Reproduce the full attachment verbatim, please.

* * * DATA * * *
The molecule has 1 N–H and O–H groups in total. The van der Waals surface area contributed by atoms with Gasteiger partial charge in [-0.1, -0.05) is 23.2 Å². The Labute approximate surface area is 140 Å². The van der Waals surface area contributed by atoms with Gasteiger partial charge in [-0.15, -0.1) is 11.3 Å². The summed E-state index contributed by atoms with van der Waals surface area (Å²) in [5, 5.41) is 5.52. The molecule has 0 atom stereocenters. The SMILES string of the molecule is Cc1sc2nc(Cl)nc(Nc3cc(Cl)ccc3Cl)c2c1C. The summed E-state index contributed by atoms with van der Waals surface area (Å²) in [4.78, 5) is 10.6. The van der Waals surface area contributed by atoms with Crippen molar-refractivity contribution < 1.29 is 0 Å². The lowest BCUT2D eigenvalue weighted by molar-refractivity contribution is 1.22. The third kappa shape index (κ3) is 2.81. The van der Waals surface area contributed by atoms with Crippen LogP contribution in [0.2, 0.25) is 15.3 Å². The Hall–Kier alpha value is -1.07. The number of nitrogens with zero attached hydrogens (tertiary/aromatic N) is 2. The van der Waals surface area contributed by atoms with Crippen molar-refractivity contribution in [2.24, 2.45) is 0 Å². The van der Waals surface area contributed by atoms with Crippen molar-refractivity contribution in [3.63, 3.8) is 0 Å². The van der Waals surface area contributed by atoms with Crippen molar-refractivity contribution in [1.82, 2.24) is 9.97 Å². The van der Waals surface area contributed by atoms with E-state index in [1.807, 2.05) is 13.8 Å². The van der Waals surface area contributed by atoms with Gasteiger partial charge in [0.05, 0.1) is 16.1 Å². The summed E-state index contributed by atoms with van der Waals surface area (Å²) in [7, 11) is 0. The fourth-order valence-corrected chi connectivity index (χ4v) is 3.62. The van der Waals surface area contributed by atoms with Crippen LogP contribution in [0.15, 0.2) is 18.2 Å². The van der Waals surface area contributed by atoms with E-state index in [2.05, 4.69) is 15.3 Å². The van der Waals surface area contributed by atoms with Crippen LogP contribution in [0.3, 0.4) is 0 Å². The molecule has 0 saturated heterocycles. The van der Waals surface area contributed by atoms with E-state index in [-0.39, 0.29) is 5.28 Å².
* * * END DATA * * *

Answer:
The molecule has 1 N–H and O–H groups in total. The van der Waals surface area contributed by atoms with Gasteiger partial charge in [-0.1, -0.05) is 23.2 Å². The Labute approximate surface area is 140 Å². The van der Waals surface area contributed by atoms with Gasteiger partial charge in [-0.15, -0.1) is 11.3 Å². The summed E-state index contributed by atoms with van der Waals surface area (Å²) in [5, 5.41) is 5.52. The molecule has 0 atom stereocenters. The SMILES string of the molecule is Cc1sc2nc(Cl)nc(Nc3cc(Cl)ccc3Cl)c2c1C. The summed E-state index contributed by atoms with van der Waals surface area (Å²) in [4.78, 5) is 10.6. The van der Waals surface area contributed by atoms with Crippen molar-refractivity contribution < 1.29 is 0 Å². The lowest BCUT2D eigenvalue weighted by molar-refractivity contribution is 1.22. The third kappa shape index (κ3) is 2.81. The van der Waals surface area contributed by atoms with Crippen LogP contribution in [0.2, 0.25) is 15.3 Å². The Hall–Kier alpha value is -1.07. The number of nitrogens with zero attached hydrogens (tertiary/aromatic N) is 2. The van der Waals surface area contributed by atoms with Crippen molar-refractivity contribution in [2.24, 2.45) is 0 Å². The van der Waals surface area contributed by atoms with Crippen molar-refractivity contribution in [3.63, 3.8) is 0 Å². The van der Waals surface area contributed by atoms with Crippen molar-refractivity contribution in [1.82, 2.24) is 9.97 Å². The van der Waals surface area contributed by atoms with E-state index in [1.807, 2.05) is 13.8 Å². The van der Waals surface area contributed by atoms with Gasteiger partial charge in [0.05, 0.1) is 16.1 Å². The summed E-state index contributed by atoms with van der Waals surface area (Å²) in [7, 11) is 0. The fourth-order valence-corrected chi connectivity index (χ4v) is 3.62. The van der Waals surface area contributed by atoms with Crippen LogP contribution in [0.15, 0.2) is 18.2 Å². The van der Waals surface area contributed by atoms with E-state index in [2.05, 4.69) is 15.3 Å². The van der Waals surface area contributed by atoms with Crippen LogP contribution in [0.3, 0.4) is 0 Å². The molecule has 0 saturated heterocycles. The van der Waals surface area contributed by atoms with E-state index in [-0.39, 0.29) is 5.28 Å².